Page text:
A bill that supporters argue would strengthen Second Amendment rights could be a disaster for the image of the Grand Strand, officials in multiple jurisdictions said.
On Tuesday, Myrtle Beach Police Chief Warren Gall said a measure under consideration in the general assembly could make law enforcement’s job more difficult, because it would be legal to carry a weapon openly as long as a user doesn’t intend to use it for an unlawful purpose. But police can only prove someone intended to use a gun unlawfully after a crime has occurred, he said.
The bill, which has passed the S.C. House of Representatives and moved to the Senate, does not require a permit for open carry.
“I don’t think they’re going to pass it this year. But imagine walking down Ocean Boulevard on Easter weekend, Fourth of July weekend, Memorial Day weekend, Labor Day weekend, and everybody down there is carrying a pistol on their side because they can,” Gall said.
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Myrtle Beach has recently seen a string of shootings, many in the downtown area near or on Ocean Boulevard. Officials are grappling with multiple ways to calm the atmosphere there, but Councilwoman Mary Jeffcoat said controlling the flow of firearms could be an impossible task for local police.
“I don’t know how many people in town have guns,” she said Tuesday. “I don’t know if we’ve even guessed how many people have guns, but I bet it’s a lot of them. I’m surprised we don’t have more shootings on weekends.”
I don’t know if we’ve even guessed how many people have guns, but I bet it’s a lot of them. I’m surprised we don’t have more shootings on weekends.
Rep. Mike Pitts, R-Laurens, is a retired Greenville police officer sponsoring the bill. The Sun News could not reach Pitts on Friday, but he has said the bill is intended to protect the constitutional right to bear arms. Gov. Henry McMaster also has said he would sign the measure, if it reaches his desk.
But locally, officials from jurisdictions other than Myrtle Beach also said the legislation could be misguided.
Chief Joseph Hill of the Horry County Police Department previously worked in Virginia, which allows open carry. He said that he hadn’t seen issues with it there, but said in his personal opinion, a proliferation of guns in public could run counter to the intended brand of the Myrtle Beach area — a family friendly resort town.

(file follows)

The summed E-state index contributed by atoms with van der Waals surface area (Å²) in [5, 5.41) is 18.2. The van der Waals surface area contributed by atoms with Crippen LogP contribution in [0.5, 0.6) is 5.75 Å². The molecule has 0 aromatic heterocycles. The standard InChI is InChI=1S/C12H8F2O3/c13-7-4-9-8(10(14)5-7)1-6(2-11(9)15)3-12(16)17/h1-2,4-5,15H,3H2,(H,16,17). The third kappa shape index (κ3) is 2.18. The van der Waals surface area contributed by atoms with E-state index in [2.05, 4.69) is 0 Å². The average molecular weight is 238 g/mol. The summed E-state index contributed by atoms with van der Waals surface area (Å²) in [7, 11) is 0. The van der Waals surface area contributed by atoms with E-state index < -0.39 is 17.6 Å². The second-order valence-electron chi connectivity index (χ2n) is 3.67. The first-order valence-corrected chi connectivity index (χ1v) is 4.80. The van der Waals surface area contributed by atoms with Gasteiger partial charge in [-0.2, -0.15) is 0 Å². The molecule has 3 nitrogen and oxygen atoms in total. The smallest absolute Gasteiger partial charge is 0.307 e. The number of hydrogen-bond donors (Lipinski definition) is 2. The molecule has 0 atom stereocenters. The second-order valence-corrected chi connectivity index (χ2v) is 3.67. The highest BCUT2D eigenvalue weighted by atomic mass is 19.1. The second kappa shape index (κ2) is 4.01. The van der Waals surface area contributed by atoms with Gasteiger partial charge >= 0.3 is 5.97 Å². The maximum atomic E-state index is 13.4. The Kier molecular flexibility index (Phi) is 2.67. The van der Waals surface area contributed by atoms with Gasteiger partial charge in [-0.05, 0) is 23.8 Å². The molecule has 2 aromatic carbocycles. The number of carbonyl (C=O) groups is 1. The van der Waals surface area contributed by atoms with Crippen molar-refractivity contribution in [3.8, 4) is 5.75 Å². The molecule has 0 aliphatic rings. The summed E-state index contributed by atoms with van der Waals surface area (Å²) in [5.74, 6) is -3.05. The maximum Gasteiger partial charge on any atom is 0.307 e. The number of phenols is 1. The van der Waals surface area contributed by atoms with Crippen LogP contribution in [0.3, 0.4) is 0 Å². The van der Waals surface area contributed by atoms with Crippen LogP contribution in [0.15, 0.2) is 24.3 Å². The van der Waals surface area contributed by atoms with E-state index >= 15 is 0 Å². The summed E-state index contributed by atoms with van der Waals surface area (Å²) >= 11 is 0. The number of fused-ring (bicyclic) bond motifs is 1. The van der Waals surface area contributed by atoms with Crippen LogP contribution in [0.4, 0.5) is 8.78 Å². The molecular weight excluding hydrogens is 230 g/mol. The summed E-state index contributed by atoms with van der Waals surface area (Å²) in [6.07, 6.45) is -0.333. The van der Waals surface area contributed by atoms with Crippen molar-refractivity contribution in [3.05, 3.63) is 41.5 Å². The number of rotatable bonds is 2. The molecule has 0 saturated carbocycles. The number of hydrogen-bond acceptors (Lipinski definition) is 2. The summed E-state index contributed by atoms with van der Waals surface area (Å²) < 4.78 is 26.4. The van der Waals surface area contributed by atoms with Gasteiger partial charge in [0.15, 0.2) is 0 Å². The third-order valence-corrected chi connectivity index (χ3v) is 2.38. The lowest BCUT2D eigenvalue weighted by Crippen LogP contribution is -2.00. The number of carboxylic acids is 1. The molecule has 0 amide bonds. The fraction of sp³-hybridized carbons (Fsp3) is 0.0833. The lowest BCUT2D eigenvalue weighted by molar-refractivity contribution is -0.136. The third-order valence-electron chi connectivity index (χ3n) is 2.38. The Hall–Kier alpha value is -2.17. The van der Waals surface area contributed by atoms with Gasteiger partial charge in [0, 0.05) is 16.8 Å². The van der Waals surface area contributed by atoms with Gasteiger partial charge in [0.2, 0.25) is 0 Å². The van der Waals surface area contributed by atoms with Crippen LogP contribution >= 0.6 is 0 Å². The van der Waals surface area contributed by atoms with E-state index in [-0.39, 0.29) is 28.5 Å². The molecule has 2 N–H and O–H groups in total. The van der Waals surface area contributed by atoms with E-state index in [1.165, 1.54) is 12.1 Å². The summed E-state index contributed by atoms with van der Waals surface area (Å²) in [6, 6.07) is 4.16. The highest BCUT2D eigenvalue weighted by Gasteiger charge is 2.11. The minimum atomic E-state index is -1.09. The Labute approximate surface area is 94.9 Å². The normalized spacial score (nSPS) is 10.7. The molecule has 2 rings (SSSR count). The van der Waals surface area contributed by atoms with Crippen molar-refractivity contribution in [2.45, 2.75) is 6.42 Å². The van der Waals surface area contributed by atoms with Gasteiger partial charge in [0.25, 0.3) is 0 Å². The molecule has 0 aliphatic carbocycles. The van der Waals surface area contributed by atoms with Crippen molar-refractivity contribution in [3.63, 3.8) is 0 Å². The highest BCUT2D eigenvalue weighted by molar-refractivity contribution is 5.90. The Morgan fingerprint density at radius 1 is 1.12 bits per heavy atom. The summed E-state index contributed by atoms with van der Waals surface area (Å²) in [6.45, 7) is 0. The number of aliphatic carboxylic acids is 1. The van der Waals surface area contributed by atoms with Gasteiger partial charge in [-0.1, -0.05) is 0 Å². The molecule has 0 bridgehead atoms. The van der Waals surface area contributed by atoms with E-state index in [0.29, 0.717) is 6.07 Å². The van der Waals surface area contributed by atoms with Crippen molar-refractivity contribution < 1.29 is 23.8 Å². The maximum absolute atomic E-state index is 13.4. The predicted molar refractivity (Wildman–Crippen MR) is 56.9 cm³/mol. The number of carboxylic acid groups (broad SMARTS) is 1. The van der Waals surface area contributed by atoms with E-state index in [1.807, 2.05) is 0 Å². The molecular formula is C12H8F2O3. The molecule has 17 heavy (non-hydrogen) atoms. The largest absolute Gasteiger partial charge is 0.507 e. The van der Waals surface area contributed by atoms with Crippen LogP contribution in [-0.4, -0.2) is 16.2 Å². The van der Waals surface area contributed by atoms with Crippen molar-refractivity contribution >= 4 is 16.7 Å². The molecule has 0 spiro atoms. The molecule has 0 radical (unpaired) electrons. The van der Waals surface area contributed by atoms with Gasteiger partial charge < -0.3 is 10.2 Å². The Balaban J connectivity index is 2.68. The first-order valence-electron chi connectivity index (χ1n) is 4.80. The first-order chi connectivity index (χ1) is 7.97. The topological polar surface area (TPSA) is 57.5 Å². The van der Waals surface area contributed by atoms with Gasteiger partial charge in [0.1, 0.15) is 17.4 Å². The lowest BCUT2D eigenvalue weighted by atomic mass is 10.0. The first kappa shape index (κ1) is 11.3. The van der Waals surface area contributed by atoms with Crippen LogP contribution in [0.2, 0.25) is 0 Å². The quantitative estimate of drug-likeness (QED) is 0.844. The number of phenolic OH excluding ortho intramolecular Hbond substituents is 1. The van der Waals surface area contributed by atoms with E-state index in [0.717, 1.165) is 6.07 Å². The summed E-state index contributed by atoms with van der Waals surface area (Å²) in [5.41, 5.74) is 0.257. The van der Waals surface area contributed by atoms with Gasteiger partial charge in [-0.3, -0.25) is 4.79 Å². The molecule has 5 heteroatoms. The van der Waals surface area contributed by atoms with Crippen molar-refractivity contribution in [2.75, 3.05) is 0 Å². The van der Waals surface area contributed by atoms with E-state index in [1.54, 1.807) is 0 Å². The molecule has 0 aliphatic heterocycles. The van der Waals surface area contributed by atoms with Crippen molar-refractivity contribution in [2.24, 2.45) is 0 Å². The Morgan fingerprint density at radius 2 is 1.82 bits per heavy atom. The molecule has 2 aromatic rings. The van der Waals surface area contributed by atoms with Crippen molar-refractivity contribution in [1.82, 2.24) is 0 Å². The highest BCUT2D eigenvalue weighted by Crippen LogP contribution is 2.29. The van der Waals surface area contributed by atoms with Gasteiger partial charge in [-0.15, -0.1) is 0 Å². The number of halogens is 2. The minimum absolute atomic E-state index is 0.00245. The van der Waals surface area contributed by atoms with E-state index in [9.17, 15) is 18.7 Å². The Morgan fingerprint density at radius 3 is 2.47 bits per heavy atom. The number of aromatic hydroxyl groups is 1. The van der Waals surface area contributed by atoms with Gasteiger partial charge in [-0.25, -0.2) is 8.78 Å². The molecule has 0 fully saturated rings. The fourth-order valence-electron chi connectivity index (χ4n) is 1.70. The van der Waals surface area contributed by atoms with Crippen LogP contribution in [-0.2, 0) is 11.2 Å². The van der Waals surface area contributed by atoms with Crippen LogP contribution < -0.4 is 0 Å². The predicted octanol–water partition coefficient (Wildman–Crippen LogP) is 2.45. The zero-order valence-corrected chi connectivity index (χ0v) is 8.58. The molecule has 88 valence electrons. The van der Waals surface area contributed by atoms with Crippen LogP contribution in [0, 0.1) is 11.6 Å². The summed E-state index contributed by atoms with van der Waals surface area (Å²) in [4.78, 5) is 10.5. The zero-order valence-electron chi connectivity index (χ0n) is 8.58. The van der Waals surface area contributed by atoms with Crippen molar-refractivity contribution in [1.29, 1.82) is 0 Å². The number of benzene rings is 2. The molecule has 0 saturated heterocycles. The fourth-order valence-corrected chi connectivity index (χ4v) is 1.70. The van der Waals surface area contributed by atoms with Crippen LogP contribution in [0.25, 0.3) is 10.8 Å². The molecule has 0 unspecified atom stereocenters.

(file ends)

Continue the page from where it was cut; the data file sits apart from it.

“Where are you gonna strap it when you’re in your flip flops and your shorts on the beach?” Hill asked.
“I don’t think it will work here,” he said. “I don’t have any personal objections to it other than it doesn’t fit the culture of Myrtle Beach.”
The area also is flooded with tourists from places like Canada, which has radically different gun laws. Several people interviewed for this story said that the image of open firearms could scare off tourists from different regions — including Robert Battista, who owns 707 Gun Shop, in Socastee.
Battista said the current system to obtain a concealed carry permit is straightforward, and it ensures firearm owners are educated in the law and how to operate their weapons.
“You have the right, but you also have the responsibility,” he said.
In Surfside Beach, with the slogan “The Family Beach,” Mayor Bob Childs said he had reservations about open carry. In North Myrtle Beach, Mayor Marilyn Hatley said the spectacle of visitors walking around with guns on their hips didn’t square with the city’s reputation as a safe destination.
She said she didn’t know if open carry would increase crime, but “we certainly don’t want to give it that opportunity.”
Aside from its image, the question of open carry in Myrtle Beach brings an additional worry because of the recent crime.
“We’re going to still have the criminal that’s willing to use a gun for a criminal purpose or a wrong purpose,” Myrtle Beach Councilman Wayne Gray told The Sun News. “When you’re just out walking around in the public realm, I don’t know that that’s going to [make] us any more safe.”
“It scares me,” Gray added.
Gray said he is planning to suggest a plan to fund more police officers in a special city council meeting on Tuesday. Battista also said Myrtle Beach needs to find ways to keep more officers on the street, and perhaps put a police substation downtown.
But Jeffcoat, the councilwoman, was less optimistic in discussions last Tuesday.
“I don’t know how many people on a given weekend in this town are carrying a gun,” she said. “But you add the right to carry a gun, and you add drugs and fights and gangs and drunkenness and domestic violence, and I don’t know how we can staff up a police force to proactively prevent somebody that has a gun and wants to shoot it from shooting it.”